Slavery helped finance the Industrial Revolution in England.
Plantation owners, shipbuilders, and merchants connected with the
slave trade accumulated vast fortunes that established banks and
heavy industry in Europe and expanded the reach of capitalism
worldwide. Eric Williams advanced these powerful ideas in
Capitalism and Slavery
, published in 1944. Years ahead of
its time, his profound critique became the foundation for studies
of imperialism and economic development. Binding an economic view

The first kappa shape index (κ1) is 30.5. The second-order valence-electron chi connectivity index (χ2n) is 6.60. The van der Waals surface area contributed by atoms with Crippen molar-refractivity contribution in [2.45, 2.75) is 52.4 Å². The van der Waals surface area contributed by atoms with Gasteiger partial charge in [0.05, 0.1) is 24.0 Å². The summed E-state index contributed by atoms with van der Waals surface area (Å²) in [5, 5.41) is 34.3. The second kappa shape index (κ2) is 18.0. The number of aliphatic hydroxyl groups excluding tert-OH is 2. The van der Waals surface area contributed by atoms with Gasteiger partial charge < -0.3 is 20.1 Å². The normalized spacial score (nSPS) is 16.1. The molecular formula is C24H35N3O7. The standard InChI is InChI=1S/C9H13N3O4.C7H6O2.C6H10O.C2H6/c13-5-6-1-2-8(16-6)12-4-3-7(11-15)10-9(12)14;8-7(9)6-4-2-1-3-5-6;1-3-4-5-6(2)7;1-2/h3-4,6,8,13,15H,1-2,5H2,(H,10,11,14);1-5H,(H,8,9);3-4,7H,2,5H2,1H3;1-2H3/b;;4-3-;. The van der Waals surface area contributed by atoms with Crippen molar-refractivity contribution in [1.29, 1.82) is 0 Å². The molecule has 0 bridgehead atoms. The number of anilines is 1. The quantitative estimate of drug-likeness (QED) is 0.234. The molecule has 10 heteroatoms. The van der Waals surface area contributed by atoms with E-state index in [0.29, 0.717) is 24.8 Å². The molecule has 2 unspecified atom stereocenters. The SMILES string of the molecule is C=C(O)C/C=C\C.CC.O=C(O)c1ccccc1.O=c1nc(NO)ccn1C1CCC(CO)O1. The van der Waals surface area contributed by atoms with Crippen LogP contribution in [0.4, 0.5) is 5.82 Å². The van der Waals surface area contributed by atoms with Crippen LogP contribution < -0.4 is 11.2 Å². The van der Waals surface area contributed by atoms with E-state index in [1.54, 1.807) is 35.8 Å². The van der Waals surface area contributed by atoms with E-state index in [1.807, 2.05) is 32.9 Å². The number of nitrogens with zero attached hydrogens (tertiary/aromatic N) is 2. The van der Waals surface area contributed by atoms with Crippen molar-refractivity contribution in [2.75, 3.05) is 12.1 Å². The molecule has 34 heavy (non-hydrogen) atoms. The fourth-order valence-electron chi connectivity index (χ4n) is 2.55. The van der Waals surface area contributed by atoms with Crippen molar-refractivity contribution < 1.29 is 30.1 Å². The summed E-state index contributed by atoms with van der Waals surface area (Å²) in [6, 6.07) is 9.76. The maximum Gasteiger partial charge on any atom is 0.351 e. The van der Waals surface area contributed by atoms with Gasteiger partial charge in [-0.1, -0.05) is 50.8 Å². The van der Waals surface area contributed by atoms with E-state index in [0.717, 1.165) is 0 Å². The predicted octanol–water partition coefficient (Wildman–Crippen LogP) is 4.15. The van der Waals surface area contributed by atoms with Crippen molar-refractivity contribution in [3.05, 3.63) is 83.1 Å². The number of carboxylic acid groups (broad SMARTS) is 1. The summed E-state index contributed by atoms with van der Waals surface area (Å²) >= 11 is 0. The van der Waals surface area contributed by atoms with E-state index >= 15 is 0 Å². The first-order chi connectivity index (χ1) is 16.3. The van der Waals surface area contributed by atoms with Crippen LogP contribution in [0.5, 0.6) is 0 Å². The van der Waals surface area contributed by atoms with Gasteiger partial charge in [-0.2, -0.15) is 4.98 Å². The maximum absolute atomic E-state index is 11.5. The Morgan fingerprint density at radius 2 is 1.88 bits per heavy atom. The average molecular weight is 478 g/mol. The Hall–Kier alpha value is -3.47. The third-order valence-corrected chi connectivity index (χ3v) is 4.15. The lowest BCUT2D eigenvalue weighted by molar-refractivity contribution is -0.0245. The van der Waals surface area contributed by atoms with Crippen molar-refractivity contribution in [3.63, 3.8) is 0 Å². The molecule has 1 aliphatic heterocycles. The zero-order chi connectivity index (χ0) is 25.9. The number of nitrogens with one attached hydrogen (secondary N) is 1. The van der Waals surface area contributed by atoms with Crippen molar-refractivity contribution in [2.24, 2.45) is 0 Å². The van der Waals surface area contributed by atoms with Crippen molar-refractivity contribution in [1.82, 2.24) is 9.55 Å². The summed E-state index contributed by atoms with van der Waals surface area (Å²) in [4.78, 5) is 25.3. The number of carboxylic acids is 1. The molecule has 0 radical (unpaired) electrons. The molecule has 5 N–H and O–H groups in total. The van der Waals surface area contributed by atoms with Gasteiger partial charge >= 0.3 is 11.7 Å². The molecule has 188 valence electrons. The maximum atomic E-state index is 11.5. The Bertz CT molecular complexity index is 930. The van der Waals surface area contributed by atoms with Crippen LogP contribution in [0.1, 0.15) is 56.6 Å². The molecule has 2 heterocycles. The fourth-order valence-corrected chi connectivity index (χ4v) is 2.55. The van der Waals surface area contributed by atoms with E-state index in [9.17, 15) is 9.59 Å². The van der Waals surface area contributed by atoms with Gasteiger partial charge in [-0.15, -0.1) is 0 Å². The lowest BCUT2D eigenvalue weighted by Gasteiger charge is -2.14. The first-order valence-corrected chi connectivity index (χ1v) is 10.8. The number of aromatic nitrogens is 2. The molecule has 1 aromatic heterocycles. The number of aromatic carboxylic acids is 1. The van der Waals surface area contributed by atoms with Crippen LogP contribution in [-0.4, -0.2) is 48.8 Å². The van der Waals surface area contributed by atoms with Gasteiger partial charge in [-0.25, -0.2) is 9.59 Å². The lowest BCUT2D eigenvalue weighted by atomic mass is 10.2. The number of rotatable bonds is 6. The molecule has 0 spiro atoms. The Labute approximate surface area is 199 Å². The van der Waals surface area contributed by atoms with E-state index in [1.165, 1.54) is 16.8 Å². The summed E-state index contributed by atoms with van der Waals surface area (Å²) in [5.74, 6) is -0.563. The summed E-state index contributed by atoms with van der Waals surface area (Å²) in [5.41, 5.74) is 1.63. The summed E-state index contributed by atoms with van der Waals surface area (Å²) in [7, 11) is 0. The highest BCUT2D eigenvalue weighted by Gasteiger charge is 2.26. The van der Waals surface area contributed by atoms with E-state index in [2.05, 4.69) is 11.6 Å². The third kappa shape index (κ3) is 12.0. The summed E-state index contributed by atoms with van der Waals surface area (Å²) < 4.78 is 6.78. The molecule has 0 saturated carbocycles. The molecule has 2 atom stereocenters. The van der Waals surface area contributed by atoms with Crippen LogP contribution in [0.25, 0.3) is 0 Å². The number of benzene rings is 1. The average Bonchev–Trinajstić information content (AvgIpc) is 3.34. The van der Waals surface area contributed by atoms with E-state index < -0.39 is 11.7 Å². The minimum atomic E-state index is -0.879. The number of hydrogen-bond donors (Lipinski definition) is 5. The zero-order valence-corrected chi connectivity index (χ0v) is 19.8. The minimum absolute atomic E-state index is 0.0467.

of history with strong moral argument, Williams's study of the role
of slavery in financing the Industrial Revolution refuted
traditional ideas of economic and moral progress and firmly
established the centrality of the African slave trade in European
economic development. He also showed that mature industrial
capitalism in turn helped destroy the slave system. Establishing
the exploitation of commercial capitalism and its link to racial
attitudes, Williams employed a historicist vision that set the tone
for future studies.
In a new introduction, Colin Palmer assesses the lasting impact of
Williams's groundbreaking work and analyzes the heated scholarly
debates it generated when it first appeared.